Prior to the session, H.E. Mrs. Tiina Intelmann, Permanent Representative of Estonia and H.E. Mr. Ghazi Jomaa Permanent Representative of Egypt have been appointed to facilitate the informal consultations.
In opening the consultations, the President of the General Assembly highlighted the importance of system-wide coherence and invited all Member States to engage in an open, transparent and constructive manner in the consultations towards concrete outcomes. The Secretary-General presented his two recent reports with actionable proposals to improve the governance and funding of UN operational activities for development as well as modalities to establish the composite gender entity.
Member States thanked the Secretary-General for the substantive work of the Secretariat in support of the consultative process, while expressing the expectation to see progress on all areas of work within the current legislative session. A number of Member States encouraged the Secretary-General to start consultations on the candidate for the Under-Secretary-General leading the composite gender entity.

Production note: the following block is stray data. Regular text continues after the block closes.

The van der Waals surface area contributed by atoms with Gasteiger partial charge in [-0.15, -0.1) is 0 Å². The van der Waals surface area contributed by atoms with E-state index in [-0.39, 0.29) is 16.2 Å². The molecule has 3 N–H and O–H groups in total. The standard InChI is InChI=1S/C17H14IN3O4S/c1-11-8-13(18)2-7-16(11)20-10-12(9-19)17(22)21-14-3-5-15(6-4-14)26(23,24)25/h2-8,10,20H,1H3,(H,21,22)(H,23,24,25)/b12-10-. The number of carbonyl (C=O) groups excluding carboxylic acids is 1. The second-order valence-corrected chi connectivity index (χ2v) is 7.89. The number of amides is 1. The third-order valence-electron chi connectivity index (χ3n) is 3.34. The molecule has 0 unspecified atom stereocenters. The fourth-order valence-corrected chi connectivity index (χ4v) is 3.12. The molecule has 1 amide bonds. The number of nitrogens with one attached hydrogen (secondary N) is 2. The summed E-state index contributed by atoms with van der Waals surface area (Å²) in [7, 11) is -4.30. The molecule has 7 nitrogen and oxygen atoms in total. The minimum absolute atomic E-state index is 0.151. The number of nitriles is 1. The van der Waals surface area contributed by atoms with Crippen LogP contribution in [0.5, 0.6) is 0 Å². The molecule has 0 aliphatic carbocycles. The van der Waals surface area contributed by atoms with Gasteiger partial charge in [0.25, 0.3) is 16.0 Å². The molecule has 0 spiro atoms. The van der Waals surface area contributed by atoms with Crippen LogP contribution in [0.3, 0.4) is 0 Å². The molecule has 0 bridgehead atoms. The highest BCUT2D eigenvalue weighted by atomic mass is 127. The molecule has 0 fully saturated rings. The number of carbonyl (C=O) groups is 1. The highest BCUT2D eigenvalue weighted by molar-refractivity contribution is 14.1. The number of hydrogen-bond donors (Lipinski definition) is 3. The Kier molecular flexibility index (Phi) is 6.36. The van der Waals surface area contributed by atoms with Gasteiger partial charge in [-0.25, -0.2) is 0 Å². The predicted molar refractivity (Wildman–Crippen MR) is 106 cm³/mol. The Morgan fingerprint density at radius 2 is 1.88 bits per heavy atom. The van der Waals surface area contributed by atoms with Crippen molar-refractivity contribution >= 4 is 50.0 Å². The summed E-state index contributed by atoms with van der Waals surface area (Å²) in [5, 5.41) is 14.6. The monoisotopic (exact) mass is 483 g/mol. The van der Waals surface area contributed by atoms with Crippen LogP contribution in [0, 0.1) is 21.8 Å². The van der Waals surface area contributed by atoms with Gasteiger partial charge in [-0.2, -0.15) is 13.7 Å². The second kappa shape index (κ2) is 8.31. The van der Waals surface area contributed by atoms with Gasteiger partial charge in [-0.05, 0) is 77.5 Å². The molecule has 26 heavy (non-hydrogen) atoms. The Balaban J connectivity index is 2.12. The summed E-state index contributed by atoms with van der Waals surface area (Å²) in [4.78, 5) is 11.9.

In follow-up to the first informal consultations, Member States met on 12 February to discuss the workplan as well as the linkages between governance and funding. The Co-Chairs informed that further informal consultations will be conducted in five clusters, namely governance, funding, gender, independent evaluation of “Delivering as One” and system-wide evaluation. There was a strong sense of urgency to move forward on the issue of funding, based on updated and disaggregated analysis of the financing of UN operational activities for development.
In the upcoming 3 months, the Assembly plans to hold a series of plenary informal consultations, drawing on the outcome of the substantive work undertaken by smaller inter-governmental working groups, with a view to achieving significant consensus on most of the areas by May 2010.